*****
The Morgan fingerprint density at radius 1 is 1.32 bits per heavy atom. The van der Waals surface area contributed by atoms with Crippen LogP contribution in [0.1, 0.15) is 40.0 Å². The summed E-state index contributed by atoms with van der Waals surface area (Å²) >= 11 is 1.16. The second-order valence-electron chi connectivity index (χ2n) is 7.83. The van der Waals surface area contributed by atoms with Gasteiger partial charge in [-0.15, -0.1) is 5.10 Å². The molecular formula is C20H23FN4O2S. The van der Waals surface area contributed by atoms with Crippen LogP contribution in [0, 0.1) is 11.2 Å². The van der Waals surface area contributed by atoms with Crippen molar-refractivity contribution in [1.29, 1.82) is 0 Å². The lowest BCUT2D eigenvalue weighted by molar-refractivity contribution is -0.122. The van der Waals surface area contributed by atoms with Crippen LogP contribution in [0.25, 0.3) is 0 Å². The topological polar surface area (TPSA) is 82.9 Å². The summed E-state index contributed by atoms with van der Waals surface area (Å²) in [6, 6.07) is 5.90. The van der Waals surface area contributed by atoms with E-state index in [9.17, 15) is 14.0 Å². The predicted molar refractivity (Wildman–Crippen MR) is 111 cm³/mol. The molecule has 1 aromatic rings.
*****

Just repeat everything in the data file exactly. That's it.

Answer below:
The Morgan fingerprint density at radius 1 is 1.32 bits per heavy atom. The van der Waals surface area contributed by atoms with Crippen LogP contribution in [0.1, 0.15) is 40.0 Å². The summed E-state index contributed by atoms with van der Waals surface area (Å²) >= 11 is 1.16. The second-order valence-electron chi connectivity index (χ2n) is 7.83. The van der Waals surface area contributed by atoms with Gasteiger partial charge in [-0.15, -0.1) is 5.10 Å². The molecular formula is C20H23FN4O2S. The van der Waals surface area contributed by atoms with Crippen LogP contribution in [0, 0.1) is 11.2 Å². The van der Waals surface area contributed by atoms with Crippen molar-refractivity contribution in [1.29, 1.82) is 0 Å². The lowest BCUT2D eigenvalue weighted by molar-refractivity contribution is -0.122. The van der Waals surface area contributed by atoms with Crippen LogP contribution in [0.25, 0.3) is 0 Å². The topological polar surface area (TPSA) is 82.9 Å². The summed E-state index contributed by atoms with van der Waals surface area (Å²) in [6, 6.07) is 5.90. The van der Waals surface area contributed by atoms with E-state index in [9.17, 15) is 14.0 Å². The predicted molar refractivity (Wildman–Crippen MR) is 111 cm³/mol. The molecule has 1 aromatic rings.